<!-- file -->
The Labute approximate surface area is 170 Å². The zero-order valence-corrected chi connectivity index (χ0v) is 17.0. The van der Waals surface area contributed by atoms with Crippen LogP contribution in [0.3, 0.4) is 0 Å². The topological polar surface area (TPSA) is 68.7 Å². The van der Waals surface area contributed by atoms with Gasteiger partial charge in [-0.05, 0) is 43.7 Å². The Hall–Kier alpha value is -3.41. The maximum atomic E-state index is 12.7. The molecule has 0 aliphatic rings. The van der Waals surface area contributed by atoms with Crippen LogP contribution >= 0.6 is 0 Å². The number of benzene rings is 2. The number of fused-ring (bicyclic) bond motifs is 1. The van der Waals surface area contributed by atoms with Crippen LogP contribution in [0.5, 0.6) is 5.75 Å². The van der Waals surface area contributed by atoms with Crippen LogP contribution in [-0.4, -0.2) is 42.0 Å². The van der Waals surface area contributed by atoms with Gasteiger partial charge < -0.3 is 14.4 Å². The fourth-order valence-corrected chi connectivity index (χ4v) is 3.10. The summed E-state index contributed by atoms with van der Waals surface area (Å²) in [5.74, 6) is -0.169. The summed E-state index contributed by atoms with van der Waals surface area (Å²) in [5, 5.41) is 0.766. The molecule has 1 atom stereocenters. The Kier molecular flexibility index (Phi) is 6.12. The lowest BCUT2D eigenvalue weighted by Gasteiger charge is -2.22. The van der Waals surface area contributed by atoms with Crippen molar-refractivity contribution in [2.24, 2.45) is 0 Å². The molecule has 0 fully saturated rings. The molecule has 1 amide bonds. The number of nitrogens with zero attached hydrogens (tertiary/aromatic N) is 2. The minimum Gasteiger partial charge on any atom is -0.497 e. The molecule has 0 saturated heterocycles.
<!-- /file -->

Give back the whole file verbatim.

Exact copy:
The Labute approximate surface area is 170 Å². The zero-order valence-corrected chi connectivity index (χ0v) is 17.0. The van der Waals surface area contributed by atoms with Crippen LogP contribution in [0.3, 0.4) is 0 Å². The topological polar surface area (TPSA) is 68.7 Å². The van der Waals surface area contributed by atoms with Gasteiger partial charge in [-0.05, 0) is 43.7 Å². The Hall–Kier alpha value is -3.41. The maximum atomic E-state index is 12.7. The molecule has 0 aliphatic rings. The van der Waals surface area contributed by atoms with Crippen LogP contribution >= 0.6 is 0 Å². The number of benzene rings is 2. The number of fused-ring (bicyclic) bond motifs is 1. The van der Waals surface area contributed by atoms with Crippen LogP contribution in [0.5, 0.6) is 5.75 Å². The van der Waals surface area contributed by atoms with Crippen LogP contribution in [-0.4, -0.2) is 42.0 Å². The van der Waals surface area contributed by atoms with Gasteiger partial charge < -0.3 is 14.4 Å². The fourth-order valence-corrected chi connectivity index (χ4v) is 3.10. The summed E-state index contributed by atoms with van der Waals surface area (Å²) in [5.74, 6) is -0.169. The summed E-state index contributed by atoms with van der Waals surface area (Å²) in [5, 5.41) is 0.766. The molecule has 1 atom stereocenters. The Kier molecular flexibility index (Phi) is 6.12. The lowest BCUT2D eigenvalue weighted by Gasteiger charge is -2.22. The van der Waals surface area contributed by atoms with Crippen molar-refractivity contribution in [2.24, 2.45) is 0 Å². The molecule has 0 fully saturated rings. The molecule has 1 amide bonds. The number of nitrogens with zero attached hydrogens (tertiary/aromatic N) is 2. The minimum Gasteiger partial charge on any atom is -0.497 e. The molecule has 0 saturated heterocycles.